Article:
By Lauren Abbate on May 02, 2017, at 9:33 a.m.
Successful composting is all about balance.
Cat Randall at her Bangor home. A few years ago Randall started with six chickens, and now she has 60. Some of them are laying hens, but she also has unique chickens that she keeps as pets.

Want to raise backyard chickens in Maine? Here’s what you need to know

By Lauren Abbate on May 01, 2017, at 5:56 a.m.
“Once you get into it, you’re like, ‘Well, I can add a couple more, it’s no big deal,’” Randall said. “I mean, we definitely went a little overboard. […] But that’s what happens. You start by getting one, and then you’re like I want this one and this one. They’re cool.”
Troy Howard Middle School seventh graders Hayden Brewer (left) and Jason Bartlett weed the raised beds in the school's garden in a May 2016 file photo.

How to tackle your garden’s weeds and pests this season without using chemicals

By Lauren Abbate on April 27, 2017, at 6:16 a.m.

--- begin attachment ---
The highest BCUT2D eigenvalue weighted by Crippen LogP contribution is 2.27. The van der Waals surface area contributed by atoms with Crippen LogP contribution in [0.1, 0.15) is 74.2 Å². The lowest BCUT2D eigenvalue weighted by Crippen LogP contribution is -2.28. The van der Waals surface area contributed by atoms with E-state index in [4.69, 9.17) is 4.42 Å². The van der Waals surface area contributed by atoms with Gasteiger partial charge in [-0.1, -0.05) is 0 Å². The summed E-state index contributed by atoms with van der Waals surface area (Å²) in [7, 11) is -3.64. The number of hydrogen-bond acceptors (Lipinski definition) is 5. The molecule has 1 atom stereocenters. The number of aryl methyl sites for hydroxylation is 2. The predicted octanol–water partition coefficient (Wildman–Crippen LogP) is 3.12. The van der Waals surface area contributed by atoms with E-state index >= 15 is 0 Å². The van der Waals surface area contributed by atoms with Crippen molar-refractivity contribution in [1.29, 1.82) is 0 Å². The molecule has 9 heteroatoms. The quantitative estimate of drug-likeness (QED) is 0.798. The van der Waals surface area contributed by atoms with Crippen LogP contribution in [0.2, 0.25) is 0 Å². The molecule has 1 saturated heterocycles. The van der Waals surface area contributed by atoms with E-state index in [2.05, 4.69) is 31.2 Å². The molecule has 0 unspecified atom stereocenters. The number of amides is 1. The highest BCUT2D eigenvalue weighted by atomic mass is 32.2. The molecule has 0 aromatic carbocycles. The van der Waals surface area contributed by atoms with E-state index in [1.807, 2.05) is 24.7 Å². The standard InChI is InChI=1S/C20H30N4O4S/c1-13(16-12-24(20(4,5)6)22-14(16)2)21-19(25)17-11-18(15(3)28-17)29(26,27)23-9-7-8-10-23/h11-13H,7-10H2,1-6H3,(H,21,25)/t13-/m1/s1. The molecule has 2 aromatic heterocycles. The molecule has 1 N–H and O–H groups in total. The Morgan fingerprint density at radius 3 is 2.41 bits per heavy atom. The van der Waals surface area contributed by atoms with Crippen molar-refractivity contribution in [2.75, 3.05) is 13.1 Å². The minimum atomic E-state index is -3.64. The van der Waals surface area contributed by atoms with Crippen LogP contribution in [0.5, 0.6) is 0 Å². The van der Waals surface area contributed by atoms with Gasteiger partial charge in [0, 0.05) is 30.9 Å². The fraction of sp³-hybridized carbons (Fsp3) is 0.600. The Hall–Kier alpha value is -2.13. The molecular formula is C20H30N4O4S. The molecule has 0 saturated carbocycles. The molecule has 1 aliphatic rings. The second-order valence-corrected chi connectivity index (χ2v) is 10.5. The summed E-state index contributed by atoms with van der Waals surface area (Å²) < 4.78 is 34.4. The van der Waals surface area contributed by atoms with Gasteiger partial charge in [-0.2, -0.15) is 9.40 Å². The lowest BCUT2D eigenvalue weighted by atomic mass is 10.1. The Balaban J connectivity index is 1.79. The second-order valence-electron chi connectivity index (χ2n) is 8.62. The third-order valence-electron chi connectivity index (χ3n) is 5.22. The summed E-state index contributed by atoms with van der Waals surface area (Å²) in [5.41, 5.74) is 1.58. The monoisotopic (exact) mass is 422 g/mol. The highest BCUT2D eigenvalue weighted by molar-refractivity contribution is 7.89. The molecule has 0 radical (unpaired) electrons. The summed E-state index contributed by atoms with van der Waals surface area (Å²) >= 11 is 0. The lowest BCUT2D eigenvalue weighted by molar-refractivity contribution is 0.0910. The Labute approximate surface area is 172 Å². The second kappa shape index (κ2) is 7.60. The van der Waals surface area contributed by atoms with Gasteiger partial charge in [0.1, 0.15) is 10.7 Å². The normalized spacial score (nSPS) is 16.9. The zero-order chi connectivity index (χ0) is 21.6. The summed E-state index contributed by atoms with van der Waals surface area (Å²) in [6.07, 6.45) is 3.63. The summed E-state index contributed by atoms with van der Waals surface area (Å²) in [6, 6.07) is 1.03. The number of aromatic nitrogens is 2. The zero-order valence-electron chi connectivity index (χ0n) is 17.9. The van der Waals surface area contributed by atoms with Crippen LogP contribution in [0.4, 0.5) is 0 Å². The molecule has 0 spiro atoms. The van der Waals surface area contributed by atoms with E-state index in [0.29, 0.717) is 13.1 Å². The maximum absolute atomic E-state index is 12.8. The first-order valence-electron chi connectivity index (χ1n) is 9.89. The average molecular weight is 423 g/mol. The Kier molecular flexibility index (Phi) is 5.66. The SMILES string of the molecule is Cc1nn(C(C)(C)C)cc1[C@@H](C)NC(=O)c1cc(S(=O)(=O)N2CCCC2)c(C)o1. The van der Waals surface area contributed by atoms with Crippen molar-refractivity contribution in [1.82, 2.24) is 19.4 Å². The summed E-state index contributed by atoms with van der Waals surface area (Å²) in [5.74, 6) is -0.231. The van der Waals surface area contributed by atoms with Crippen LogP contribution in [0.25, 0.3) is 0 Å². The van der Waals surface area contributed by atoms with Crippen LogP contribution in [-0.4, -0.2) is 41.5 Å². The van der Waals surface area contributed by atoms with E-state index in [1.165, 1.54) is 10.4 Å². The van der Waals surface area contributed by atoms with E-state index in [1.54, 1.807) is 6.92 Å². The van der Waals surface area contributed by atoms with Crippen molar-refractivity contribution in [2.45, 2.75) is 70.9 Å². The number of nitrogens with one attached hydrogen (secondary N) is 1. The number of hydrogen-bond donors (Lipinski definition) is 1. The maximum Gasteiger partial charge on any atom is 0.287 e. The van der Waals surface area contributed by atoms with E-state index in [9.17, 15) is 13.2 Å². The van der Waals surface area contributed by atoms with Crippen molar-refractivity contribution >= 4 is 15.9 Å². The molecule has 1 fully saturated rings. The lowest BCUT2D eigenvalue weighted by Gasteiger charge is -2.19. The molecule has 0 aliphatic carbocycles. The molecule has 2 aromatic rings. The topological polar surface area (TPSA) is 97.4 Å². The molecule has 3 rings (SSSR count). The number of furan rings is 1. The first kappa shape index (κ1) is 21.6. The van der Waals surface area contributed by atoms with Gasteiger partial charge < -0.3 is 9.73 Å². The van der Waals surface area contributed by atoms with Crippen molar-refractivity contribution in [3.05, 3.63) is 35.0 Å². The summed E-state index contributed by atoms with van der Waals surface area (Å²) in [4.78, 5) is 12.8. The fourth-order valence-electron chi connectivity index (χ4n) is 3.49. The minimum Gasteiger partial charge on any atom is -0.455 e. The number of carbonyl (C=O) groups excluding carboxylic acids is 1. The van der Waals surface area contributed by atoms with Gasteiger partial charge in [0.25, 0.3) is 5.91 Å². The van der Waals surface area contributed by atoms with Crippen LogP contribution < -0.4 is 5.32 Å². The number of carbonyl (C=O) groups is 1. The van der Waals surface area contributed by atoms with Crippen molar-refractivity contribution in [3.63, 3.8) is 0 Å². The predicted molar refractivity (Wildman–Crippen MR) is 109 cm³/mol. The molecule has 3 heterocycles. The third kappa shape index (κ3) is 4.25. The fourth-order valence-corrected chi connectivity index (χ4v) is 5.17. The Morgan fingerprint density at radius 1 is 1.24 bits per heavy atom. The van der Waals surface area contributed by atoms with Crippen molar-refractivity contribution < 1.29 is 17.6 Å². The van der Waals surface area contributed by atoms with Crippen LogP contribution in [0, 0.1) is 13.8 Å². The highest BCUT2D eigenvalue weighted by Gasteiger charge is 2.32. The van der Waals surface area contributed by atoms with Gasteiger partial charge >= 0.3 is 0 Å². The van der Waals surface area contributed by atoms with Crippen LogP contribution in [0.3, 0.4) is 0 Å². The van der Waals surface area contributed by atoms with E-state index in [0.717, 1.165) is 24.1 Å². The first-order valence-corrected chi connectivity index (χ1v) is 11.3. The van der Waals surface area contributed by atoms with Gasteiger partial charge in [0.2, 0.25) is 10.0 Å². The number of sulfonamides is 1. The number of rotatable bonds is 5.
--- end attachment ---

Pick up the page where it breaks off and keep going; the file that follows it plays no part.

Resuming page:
More Mainers are looking for organic ways to remediate weed and pest problems in their gardens rather than using chemical herbicides and pesticides.
Albie Barden of Norrigewock is among the few people who call themselves cornkeepers. He has been preserving and trying to bring back native strains of flint corn that were grown in many Maine and New England regions by Native Americans. Barden has grown and distributed seeds from roughly 12 strains of flint corn over the years.

‘An amazing, amazing food:’ A Maine man’s mission to preserve native flint corn

By Lauren Abbate on April 24, 2017, at 11:43 a.m.
“This is not a commercial venture on my part. It’s a restoration of a staple food to this region that was just an amazing, amazing food.”
Gray-New Gloucester Middle School teachers Morgan Kerr (left) and Stephanie Enaire (right) have been awarded the National Excellence in Teaching About Agriculture Award.

Two Maine teachers get national recognition for nature-based teaching methods

By Lauren Abbate on April 18, 2017, at 10:12 a.m.
“It’s really important that students have an understanding of how the world works around them, and food and agriculture is just such a great way to bring them that understanding,” Morgan Kerr said.